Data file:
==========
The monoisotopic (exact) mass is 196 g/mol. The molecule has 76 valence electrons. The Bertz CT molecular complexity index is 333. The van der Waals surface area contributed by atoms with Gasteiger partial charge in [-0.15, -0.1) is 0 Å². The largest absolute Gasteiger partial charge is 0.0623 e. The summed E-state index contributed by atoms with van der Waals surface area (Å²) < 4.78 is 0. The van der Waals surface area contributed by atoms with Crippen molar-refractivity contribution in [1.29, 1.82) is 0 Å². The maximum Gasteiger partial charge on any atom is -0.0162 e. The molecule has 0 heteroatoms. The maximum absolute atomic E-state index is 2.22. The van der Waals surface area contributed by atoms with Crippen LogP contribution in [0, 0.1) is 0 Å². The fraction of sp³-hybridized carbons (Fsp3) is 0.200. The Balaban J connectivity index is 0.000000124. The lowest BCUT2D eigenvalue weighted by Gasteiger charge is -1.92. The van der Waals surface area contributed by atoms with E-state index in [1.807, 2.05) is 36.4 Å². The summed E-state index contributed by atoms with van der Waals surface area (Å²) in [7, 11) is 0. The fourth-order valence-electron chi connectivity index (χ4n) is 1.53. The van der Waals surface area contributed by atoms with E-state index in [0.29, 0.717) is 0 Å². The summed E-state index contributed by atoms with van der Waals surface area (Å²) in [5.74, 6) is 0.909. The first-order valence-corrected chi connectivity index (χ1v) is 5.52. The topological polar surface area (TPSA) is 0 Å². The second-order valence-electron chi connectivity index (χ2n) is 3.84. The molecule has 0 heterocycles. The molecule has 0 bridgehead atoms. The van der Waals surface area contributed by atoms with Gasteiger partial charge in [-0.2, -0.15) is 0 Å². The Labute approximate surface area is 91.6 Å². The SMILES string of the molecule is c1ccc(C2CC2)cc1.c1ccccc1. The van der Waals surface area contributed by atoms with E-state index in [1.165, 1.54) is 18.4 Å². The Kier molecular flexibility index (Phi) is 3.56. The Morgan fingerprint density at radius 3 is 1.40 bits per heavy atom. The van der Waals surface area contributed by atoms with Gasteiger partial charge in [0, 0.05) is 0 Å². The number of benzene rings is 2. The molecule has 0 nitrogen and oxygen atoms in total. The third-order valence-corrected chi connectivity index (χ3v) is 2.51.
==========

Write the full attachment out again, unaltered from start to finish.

The monoisotopic (exact) mass is 196 g/mol. The molecule has 76 valence electrons. The Bertz CT molecular complexity index is 333. The van der Waals surface area contributed by atoms with Gasteiger partial charge in [-0.15, -0.1) is 0 Å². The largest absolute Gasteiger partial charge is 0.0623 e. The summed E-state index contributed by atoms with van der Waals surface area (Å²) < 4.78 is 0. The van der Waals surface area contributed by atoms with Crippen molar-refractivity contribution in [1.29, 1.82) is 0 Å². The maximum Gasteiger partial charge on any atom is -0.0162 e. The molecule has 0 heteroatoms. The maximum absolute atomic E-state index is 2.22. The van der Waals surface area contributed by atoms with Crippen LogP contribution in [0, 0.1) is 0 Å². The fraction of sp³-hybridized carbons (Fsp3) is 0.200. The Balaban J connectivity index is 0.000000124. The lowest BCUT2D eigenvalue weighted by Gasteiger charge is -1.92. The van der Waals surface area contributed by atoms with E-state index in [1.807, 2.05) is 36.4 Å². The summed E-state index contributed by atoms with van der Waals surface area (Å²) in [7, 11) is 0. The fourth-order valence-electron chi connectivity index (χ4n) is 1.53. The van der Waals surface area contributed by atoms with E-state index in [0.29, 0.717) is 0 Å². The summed E-state index contributed by atoms with van der Waals surface area (Å²) in [5.74, 6) is 0.909. The first-order valence-corrected chi connectivity index (χ1v) is 5.52. The topological polar surface area (TPSA) is 0 Å². The second-order valence-electron chi connectivity index (χ2n) is 3.84. The molecule has 0 heterocycles. The molecule has 0 bridgehead atoms. The van der Waals surface area contributed by atoms with Gasteiger partial charge in [-0.2, -0.15) is 0 Å². The Labute approximate surface area is 91.6 Å². The SMILES string of the molecule is c1ccc(C2CC2)cc1.c1ccccc1. The van der Waals surface area contributed by atoms with E-state index in [1.165, 1.54) is 18.4 Å². The Kier molecular flexibility index (Phi) is 3.56. The Morgan fingerprint density at radius 3 is 1.40 bits per heavy atom. The van der Waals surface area contributed by atoms with Gasteiger partial charge in [0, 0.05) is 0 Å². The number of benzene rings is 2. The molecule has 0 nitrogen and oxygen atoms in total. The third-order valence-corrected chi connectivity index (χ3v) is 2.51.